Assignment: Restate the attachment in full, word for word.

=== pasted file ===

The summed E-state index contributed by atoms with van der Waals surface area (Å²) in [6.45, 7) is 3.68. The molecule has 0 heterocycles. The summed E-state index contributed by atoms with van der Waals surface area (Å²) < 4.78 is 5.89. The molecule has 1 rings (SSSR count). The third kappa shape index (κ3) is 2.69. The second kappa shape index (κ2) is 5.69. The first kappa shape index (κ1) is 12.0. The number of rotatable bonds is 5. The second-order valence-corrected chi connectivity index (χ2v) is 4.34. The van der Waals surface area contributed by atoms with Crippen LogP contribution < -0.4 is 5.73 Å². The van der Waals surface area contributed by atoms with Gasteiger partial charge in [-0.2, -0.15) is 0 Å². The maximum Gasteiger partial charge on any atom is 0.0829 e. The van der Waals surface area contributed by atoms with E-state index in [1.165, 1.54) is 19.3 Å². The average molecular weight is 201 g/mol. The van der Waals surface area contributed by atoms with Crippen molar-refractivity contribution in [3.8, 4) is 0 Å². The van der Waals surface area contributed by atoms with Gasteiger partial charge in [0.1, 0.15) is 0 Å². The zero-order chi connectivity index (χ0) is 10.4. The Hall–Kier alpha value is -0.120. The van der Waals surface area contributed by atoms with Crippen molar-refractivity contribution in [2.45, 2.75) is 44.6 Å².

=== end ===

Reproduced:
The summed E-state index contributed by atoms with van der Waals surface area (Å²) in [6.45, 7) is 3.68. The molecule has 0 heterocycles. The summed E-state index contributed by atoms with van der Waals surface area (Å²) < 4.78 is 5.89. The molecule has 1 rings (SSSR count). The third kappa shape index (κ3) is 2.69. The second kappa shape index (κ2) is 5.69. The first kappa shape index (κ1) is 12.0. The number of rotatable bonds is 5. The second-order valence-corrected chi connectivity index (χ2v) is 4.34. The van der Waals surface area contributed by atoms with Crippen LogP contribution < -0.4 is 5.73 Å². The van der Waals surface area contributed by atoms with Gasteiger partial charge in [-0.2, -0.15) is 0 Å². The maximum Gasteiger partial charge on any atom is 0.0829 e. The van der Waals surface area contributed by atoms with E-state index in [1.165, 1.54) is 19.3 Å². The average molecular weight is 201 g/mol. The van der Waals surface area contributed by atoms with Crippen molar-refractivity contribution in [3.8, 4) is 0 Å². The van der Waals surface area contributed by atoms with Gasteiger partial charge in [0.1, 0.15) is 0 Å². The zero-order chi connectivity index (χ0) is 10.4. The Hall–Kier alpha value is -0.120. The van der Waals surface area contributed by atoms with Crippen molar-refractivity contribution in [2.45, 2.75) is 44.6 Å².